by Brittnie Applon
I thought I properly prepared myself before setting foot inside The Middle East Restaurant and Nightclub for the Kodie Shane concert. I knew I would be a little older than most people in the crowd, so the energy may be more excessive than what I’m used to. Boy, I was wrong. The crowd was a mixture of high schoolers, college-aged folks, and some parents.
Peep the Scene
It was over an hour until the show time, so there was no choice but to have an “interesting” waiting period. I listened as some young girls plotted unsuccessfully to finesse and finagle their way backstage. A girl had more energy than all of us combined as the Black people collectively looked at her like she was foolish. Over an hour of awkwardly interesting instances had let me know I was in for a treat. Then it happened.
“My duck was swift, but ineffective.”
Since I was in Cambridge, MA, of course the opening act was someone local and unknown to me. I listened to the girls in front of me talk about who Trae Dakidd was. What I did not expect was a little kid to pop up on stage. No way was he over the age of 16. He wasn’t on stage thirty seconds before the area I was in got hit with a flood of water. My duck was swift, but ineffective. My braid out was going to be through before I got to the headliner. The audience was hype though; almost comparable to my Coachella experience. By the third or fourth song, people who started in the back were now on stage. The artist allowed people to dance and shout themselves out over the mic before he got off stage.
The next person on stage was a late addition to the tour, an unknown singer named Shae Brock. She opened her set singing a popular rap song as she played on her guitar. She performed some original music as two background dancers worked the stage, and the crowd felt the music.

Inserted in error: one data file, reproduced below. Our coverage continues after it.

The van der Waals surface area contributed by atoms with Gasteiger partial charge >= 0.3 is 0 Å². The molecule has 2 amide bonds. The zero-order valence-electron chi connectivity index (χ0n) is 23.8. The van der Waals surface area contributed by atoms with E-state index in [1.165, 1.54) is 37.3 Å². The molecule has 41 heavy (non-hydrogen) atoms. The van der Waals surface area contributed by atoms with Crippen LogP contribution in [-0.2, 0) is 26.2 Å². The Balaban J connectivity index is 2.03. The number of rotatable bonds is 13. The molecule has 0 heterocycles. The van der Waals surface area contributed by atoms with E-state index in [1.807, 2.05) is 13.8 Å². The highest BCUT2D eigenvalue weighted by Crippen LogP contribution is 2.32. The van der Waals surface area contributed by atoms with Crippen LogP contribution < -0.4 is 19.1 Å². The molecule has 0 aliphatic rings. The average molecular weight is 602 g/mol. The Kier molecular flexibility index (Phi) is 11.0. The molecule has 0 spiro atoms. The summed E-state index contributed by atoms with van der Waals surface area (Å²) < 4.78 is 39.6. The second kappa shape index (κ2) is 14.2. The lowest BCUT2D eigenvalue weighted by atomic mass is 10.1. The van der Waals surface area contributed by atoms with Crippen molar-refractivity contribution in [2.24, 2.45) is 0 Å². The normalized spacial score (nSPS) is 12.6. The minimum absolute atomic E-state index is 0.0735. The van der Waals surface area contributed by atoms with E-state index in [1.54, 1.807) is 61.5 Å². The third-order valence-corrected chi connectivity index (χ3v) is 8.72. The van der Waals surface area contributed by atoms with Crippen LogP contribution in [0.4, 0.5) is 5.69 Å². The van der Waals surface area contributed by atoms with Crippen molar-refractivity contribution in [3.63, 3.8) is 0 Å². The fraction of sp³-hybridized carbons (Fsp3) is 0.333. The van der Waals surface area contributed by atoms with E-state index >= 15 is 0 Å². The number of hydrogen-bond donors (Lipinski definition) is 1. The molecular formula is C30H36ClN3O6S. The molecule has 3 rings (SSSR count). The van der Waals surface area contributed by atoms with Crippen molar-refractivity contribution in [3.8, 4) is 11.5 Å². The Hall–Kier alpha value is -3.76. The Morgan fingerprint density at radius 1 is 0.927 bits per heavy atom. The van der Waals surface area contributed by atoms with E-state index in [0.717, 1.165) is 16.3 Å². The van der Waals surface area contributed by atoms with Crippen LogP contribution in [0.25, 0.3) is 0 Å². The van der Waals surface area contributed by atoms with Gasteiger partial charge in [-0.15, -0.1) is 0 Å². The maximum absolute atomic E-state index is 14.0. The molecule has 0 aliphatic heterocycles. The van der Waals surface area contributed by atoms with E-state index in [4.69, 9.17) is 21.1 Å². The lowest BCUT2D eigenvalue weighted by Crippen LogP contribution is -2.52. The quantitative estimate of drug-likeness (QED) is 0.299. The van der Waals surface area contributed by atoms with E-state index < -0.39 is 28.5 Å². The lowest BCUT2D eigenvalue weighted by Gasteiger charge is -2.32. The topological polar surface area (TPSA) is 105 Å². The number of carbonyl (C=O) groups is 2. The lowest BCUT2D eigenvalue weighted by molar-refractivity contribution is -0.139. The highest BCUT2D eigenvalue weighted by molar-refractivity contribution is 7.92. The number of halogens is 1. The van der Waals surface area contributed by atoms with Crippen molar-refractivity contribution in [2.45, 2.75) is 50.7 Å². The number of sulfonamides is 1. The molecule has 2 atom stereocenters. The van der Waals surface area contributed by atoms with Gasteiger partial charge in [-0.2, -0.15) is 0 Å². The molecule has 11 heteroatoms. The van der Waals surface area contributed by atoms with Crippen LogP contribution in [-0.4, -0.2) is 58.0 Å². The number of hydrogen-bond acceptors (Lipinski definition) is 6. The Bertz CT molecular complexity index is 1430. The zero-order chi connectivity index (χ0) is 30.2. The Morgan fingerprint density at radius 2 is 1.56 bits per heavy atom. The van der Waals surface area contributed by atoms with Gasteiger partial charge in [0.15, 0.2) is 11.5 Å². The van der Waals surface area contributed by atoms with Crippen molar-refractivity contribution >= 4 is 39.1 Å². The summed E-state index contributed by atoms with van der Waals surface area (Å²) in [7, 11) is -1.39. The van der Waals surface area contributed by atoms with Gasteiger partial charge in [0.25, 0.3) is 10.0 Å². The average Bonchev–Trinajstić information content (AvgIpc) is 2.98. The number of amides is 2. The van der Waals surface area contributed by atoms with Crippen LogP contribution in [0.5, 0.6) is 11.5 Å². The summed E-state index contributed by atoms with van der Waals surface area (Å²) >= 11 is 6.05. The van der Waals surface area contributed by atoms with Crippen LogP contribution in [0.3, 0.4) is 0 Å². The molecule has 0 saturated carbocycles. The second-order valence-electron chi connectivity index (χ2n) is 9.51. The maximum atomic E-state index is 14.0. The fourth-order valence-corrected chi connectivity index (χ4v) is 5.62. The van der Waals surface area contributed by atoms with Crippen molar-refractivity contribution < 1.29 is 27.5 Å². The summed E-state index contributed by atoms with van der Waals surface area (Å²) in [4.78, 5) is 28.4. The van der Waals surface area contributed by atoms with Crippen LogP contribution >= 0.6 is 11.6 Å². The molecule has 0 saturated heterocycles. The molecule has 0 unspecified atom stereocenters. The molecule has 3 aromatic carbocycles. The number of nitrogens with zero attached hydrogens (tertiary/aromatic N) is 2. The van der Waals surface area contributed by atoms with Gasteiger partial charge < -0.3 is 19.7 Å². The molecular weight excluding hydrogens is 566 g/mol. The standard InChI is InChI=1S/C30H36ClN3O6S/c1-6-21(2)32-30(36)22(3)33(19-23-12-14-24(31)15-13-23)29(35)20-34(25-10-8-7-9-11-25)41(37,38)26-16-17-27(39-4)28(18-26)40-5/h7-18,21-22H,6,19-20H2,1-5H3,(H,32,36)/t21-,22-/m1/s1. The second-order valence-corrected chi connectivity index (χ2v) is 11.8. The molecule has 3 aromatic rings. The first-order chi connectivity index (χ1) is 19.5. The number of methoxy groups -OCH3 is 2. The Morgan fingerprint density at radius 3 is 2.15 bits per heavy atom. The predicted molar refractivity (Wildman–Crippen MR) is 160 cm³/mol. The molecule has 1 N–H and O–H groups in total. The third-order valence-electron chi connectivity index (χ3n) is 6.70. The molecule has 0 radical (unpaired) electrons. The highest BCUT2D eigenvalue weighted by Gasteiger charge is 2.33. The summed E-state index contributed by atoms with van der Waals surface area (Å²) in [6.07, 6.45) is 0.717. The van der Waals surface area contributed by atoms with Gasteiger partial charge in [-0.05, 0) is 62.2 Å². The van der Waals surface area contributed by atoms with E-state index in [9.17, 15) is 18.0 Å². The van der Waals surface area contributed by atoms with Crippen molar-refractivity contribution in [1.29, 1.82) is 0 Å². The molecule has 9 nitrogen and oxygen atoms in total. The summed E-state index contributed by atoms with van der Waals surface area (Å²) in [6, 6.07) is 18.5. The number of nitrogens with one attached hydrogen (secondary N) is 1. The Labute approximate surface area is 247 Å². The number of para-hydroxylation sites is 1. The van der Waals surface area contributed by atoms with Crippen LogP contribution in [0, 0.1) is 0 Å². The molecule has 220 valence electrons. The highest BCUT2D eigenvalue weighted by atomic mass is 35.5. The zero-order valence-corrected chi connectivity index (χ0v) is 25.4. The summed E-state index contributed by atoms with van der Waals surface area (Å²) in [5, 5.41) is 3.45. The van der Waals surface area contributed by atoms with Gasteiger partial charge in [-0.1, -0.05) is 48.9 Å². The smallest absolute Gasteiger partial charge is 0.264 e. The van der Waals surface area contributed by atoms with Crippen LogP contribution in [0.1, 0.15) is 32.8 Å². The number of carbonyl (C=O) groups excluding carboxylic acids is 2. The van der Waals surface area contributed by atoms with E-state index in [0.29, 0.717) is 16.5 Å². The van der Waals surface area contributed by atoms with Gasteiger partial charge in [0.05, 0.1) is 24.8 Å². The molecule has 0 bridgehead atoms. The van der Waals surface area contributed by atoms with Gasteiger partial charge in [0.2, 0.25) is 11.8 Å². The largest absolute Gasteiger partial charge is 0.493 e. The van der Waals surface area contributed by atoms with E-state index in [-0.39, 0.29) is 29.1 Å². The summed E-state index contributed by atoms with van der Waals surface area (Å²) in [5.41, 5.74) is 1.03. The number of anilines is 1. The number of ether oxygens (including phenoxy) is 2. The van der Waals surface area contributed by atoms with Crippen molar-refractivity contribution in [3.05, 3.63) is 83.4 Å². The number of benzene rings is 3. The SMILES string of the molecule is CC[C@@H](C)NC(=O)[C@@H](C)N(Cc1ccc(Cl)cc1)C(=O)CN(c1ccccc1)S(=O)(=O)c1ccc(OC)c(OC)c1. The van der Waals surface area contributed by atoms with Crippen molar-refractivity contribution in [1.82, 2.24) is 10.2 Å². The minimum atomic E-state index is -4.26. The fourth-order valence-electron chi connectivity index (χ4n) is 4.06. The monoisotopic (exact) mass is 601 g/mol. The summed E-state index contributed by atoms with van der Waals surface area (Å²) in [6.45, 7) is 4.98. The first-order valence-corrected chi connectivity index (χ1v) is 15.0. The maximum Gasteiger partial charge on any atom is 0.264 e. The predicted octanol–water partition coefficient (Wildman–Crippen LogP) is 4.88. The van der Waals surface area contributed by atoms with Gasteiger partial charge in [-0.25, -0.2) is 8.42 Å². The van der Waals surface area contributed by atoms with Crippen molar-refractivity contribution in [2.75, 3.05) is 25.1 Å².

Let It Commence
If you are familiar with Kodie Shane’s music or her as an artist, then the next two artists who hit the stage would sound familiar to you. Cymia, an R&B artist, hit the stage and performed original material. One song that stuck out the most for me was “Sprung.” As soon as the track started it felt familiar. With a sample I could not quite place (later to be realized as Hi-Five’s Unconditional Love), I grooved to it.
“I am too short for that.”
Next, Saucy Longwe came on stage performing music from his recently released project, Reborn. I will be honest; I am not familiar with his or Cymia’s music although I know who they are. However, it is interesting to watch artists grow or develop into the artist they want to become.
Okay, now to the reason you are here, Kodie Shane. All the screaming in my supersonic ears made my eye twitch. She performed songs from all her projects: 2060, Little Rocket, and Big Trouble Little Jupiter. During the set, there were songs I never heard and I found myself asking the people around me what they were. The audience fooled me because I did not think they could get more live, but they did. A teenage boy and I strong-armed each other for twenty minutes because he wanted to get in front. I am too short for that. Cymia and Saucy Longwe both came back on stage to perform songs they were featured on, Go To War and Your Side, respectively. Once she performed all of my jams (Pray For October, Way Up, Go To War, Your Side, NOLA), I did not care anymore and my night was made.
After, Kodie Shane held a meet-and-greet for everyone to buy shirts, sweatshirts, or stickers then take a picture. I was literally the last person in line because I was talking to a few people. It was a nice way to start of my week of concerts. I cannot wait to go see her perform again.
Check out Kodie Shane performing NOLA below: